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NIH grants Phylonix Phase II SBIR to develop high-throughput in vivo zebrafish assays
Date:1/7/2009

Cambridge, MA January 7, 2009 Phylonix Pharmaceuticals, Inc. today announced that it has been awarded a $1,250,369 Phase II Small Business Innovation Research Grant (SBIR) from the National Institute of General Medical Sciences of the National Institutes of Health (NIH) to develop in vivo zebrafish assays for assessing drug effects on Cytochrome (CYP) P450s. CYP profiling, a critical step in drug development, is required by the Food and Drug Administration (FDA) for all new drug approvals.

"This grant, 'Zebrafish Cytochrome P450 Assays for Assessing Drug Metabolism and Drug Safety,' will support the Phylonix research program for assessing potential drug-to-drug interactions (DDIs) during preclinical research," commented Patricia McGrath, Phylonix President and Chief Executive Officer. "A rapid and robust whole zebrafish CYP assay, amenable to automation in multiwell plate formats, will accelerate drug metabolism and safety profiling and reduce the possibility of costly late-stage drug development failures or product market withdrawal after commercialization," she continued.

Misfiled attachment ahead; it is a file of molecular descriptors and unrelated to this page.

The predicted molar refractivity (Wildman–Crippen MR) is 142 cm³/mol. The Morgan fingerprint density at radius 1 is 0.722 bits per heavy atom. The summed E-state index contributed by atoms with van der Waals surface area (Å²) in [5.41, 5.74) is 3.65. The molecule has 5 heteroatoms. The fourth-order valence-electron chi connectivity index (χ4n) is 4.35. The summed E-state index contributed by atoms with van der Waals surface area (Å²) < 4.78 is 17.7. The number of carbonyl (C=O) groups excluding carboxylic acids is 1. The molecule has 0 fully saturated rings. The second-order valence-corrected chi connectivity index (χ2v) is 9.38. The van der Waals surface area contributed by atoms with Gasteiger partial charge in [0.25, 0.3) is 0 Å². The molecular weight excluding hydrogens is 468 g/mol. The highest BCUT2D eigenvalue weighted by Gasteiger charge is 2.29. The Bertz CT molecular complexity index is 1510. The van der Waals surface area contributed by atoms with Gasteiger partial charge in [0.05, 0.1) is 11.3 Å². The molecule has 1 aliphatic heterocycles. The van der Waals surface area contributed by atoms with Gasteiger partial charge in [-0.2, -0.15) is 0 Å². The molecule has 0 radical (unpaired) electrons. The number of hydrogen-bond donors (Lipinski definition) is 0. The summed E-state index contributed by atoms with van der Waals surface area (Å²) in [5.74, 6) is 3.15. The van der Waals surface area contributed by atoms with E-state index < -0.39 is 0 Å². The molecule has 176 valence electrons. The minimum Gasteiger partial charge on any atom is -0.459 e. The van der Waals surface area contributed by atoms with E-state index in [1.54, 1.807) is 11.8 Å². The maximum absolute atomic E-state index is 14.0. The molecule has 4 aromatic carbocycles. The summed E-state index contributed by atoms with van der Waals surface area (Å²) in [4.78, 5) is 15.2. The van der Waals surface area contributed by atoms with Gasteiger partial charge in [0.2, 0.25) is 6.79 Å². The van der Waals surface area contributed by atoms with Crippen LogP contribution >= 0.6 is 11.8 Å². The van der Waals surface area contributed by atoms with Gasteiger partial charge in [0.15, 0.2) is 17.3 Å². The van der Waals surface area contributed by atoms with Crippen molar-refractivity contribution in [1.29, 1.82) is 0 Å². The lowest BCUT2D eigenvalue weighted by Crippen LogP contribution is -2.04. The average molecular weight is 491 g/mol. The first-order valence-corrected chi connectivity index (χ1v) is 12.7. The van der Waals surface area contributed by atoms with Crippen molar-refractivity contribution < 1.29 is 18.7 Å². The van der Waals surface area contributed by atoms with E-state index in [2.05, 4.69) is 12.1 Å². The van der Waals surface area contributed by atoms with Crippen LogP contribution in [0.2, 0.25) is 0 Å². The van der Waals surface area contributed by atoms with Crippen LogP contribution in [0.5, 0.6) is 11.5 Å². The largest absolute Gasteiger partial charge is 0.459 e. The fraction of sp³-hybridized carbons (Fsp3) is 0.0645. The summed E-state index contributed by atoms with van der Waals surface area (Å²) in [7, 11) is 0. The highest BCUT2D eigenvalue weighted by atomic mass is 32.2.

Background on the Technical Approach

Many clinically relevant drug-to-drug interactions (DDIs) are associated with inhibition and/or induction of a CYP enzyme, such as 3A4. Modification of CYP activities can profoundly affect therapeutic efficacy and lead to life-threatening toxicity. Examples of costly high-profile drug withdrawals due to CYP-related DDIs include the antihistamines terfenadine and astemizole, the antihypertensive mibefradil and statins such as cerivastatin. A validated, simple, cost-effective in vivo CYP assay will be useful for profiling drug metabolism prior to performing expensive mammalian testing. Because of their genetic and physiological similarity to humans, zebrafish have been shown to be an efficient, predictive animal model for assessing drug metabolism and drug safety.

Advantages of Zebrafish for Compound Screening

Laboratory animals are critical for defining the mechanisms of drug activity and for testing therapeutic regimens; however, only a few useful models for assessing drug metabolism have been developed. Zebrafish have several important advantages for drug screening: they are small, inexpensive to maintain, and easily bred in large numbers. Zebrafish eggs are externally fertilized and each mating produces 100-200 eggs. Single zebrafish can be maintained in fluid volumes as small as 100 microliters for the first six days of development. Chemicals can then be added directly to the fish water, permeating the intact embryos. Standard microtiter plate readers can be used for quantitation, making this format particularly attractive for high-throughput drug screening.


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Contact: Ed Olear
ed.olear@phylonix.com
617-441-6700
Phylonix Pharmaceuticals
Source:Eurekalert

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